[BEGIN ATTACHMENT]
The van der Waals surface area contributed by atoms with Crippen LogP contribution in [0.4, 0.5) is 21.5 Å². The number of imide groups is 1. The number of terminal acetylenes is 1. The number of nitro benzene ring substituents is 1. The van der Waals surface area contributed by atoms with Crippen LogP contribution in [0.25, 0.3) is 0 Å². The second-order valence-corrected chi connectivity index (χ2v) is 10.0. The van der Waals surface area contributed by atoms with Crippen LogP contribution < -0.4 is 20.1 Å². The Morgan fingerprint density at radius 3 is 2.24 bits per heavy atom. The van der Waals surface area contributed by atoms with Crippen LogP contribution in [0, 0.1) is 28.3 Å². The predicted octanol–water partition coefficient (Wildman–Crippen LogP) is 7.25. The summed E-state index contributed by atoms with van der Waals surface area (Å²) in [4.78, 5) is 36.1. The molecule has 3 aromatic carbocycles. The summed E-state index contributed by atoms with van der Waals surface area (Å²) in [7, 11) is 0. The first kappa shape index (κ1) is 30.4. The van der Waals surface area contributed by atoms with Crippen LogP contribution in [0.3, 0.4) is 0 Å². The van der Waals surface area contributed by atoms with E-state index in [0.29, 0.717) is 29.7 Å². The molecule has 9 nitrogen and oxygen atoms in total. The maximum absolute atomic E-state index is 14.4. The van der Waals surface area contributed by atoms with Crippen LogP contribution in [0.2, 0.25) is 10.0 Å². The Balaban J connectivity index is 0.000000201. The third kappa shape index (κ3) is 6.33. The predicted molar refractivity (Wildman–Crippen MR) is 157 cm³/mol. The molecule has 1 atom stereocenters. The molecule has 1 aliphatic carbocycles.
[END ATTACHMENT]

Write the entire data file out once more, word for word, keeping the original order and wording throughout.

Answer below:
The van der Waals surface area contributed by atoms with Crippen LogP contribution in [0.4, 0.5) is 21.5 Å². The number of imide groups is 1. The number of terminal acetylenes is 1. The number of nitro benzene ring substituents is 1. The van der Waals surface area contributed by atoms with Crippen LogP contribution in [0.25, 0.3) is 0 Å². The second-order valence-corrected chi connectivity index (χ2v) is 10.0. The van der Waals surface area contributed by atoms with Crippen LogP contribution < -0.4 is 20.1 Å². The Morgan fingerprint density at radius 3 is 2.24 bits per heavy atom. The van der Waals surface area contributed by atoms with Crippen LogP contribution in [0, 0.1) is 28.3 Å². The predicted octanol–water partition coefficient (Wildman–Crippen LogP) is 7.25. The summed E-state index contributed by atoms with van der Waals surface area (Å²) in [4.78, 5) is 36.1. The molecule has 3 aromatic carbocycles. The summed E-state index contributed by atoms with van der Waals surface area (Å²) in [7, 11) is 0. The first kappa shape index (κ1) is 30.4. The van der Waals surface area contributed by atoms with Crippen LogP contribution in [0.3, 0.4) is 0 Å². The van der Waals surface area contributed by atoms with E-state index in [0.29, 0.717) is 29.7 Å². The molecule has 9 nitrogen and oxygen atoms in total. The maximum absolute atomic E-state index is 14.4. The van der Waals surface area contributed by atoms with Crippen LogP contribution in [0.2, 0.25) is 10.0 Å². The Balaban J connectivity index is 0.000000201. The third kappa shape index (κ3) is 6.33. The predicted molar refractivity (Wildman–Crippen MR) is 157 cm³/mol. The molecule has 1 atom stereocenters. The molecule has 1 aliphatic carbocycles.